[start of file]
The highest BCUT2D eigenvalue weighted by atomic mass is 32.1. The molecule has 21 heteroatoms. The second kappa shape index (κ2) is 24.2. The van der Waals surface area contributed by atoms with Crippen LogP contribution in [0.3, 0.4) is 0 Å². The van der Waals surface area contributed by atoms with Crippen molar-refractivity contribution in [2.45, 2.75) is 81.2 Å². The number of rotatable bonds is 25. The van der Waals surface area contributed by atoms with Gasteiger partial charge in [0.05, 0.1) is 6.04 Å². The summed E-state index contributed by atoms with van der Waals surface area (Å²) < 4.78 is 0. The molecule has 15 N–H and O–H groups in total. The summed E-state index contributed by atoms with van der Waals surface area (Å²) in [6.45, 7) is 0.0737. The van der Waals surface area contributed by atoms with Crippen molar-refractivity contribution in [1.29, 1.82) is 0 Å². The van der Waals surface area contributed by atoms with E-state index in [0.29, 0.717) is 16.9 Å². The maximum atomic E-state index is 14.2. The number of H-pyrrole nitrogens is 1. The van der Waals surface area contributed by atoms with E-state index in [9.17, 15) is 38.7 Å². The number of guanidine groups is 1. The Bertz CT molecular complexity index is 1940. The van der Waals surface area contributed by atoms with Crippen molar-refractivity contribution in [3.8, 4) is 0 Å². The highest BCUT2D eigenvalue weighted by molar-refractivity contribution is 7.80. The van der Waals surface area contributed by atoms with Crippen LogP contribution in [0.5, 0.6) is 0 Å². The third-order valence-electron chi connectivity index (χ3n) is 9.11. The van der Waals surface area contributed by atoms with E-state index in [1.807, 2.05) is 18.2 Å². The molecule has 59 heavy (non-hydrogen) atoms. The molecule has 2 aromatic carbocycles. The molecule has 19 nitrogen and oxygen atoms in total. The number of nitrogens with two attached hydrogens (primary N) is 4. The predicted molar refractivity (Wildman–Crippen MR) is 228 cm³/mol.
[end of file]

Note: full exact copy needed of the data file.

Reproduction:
The highest BCUT2D eigenvalue weighted by atomic mass is 32.1. The molecule has 21 heteroatoms. The second kappa shape index (κ2) is 24.2. The van der Waals surface area contributed by atoms with Crippen LogP contribution in [0.3, 0.4) is 0 Å². The van der Waals surface area contributed by atoms with Crippen molar-refractivity contribution in [2.45, 2.75) is 81.2 Å². The number of rotatable bonds is 25. The van der Waals surface area contributed by atoms with Gasteiger partial charge in [0.05, 0.1) is 6.04 Å². The summed E-state index contributed by atoms with van der Waals surface area (Å²) < 4.78 is 0. The molecule has 15 N–H and O–H groups in total. The summed E-state index contributed by atoms with van der Waals surface area (Å²) in [6.45, 7) is 0.0737. The van der Waals surface area contributed by atoms with Crippen molar-refractivity contribution in [1.29, 1.82) is 0 Å². The van der Waals surface area contributed by atoms with E-state index in [0.29, 0.717) is 16.9 Å². The maximum atomic E-state index is 14.2. The number of H-pyrrole nitrogens is 1. The van der Waals surface area contributed by atoms with E-state index in [9.17, 15) is 38.7 Å². The number of guanidine groups is 1. The Bertz CT molecular complexity index is 1940. The van der Waals surface area contributed by atoms with Crippen molar-refractivity contribution in [3.8, 4) is 0 Å². The highest BCUT2D eigenvalue weighted by molar-refractivity contribution is 7.80. The van der Waals surface area contributed by atoms with Crippen LogP contribution in [0.5, 0.6) is 0 Å². The third-order valence-electron chi connectivity index (χ3n) is 9.11. The van der Waals surface area contributed by atoms with E-state index in [1.807, 2.05) is 18.2 Å². The molecule has 59 heavy (non-hydrogen) atoms. The molecule has 2 aromatic carbocycles. The molecule has 19 nitrogen and oxygen atoms in total. The number of nitrogens with two attached hydrogens (primary N) is 4. The predicted molar refractivity (Wildman–Crippen MR) is 228 cm³/mol.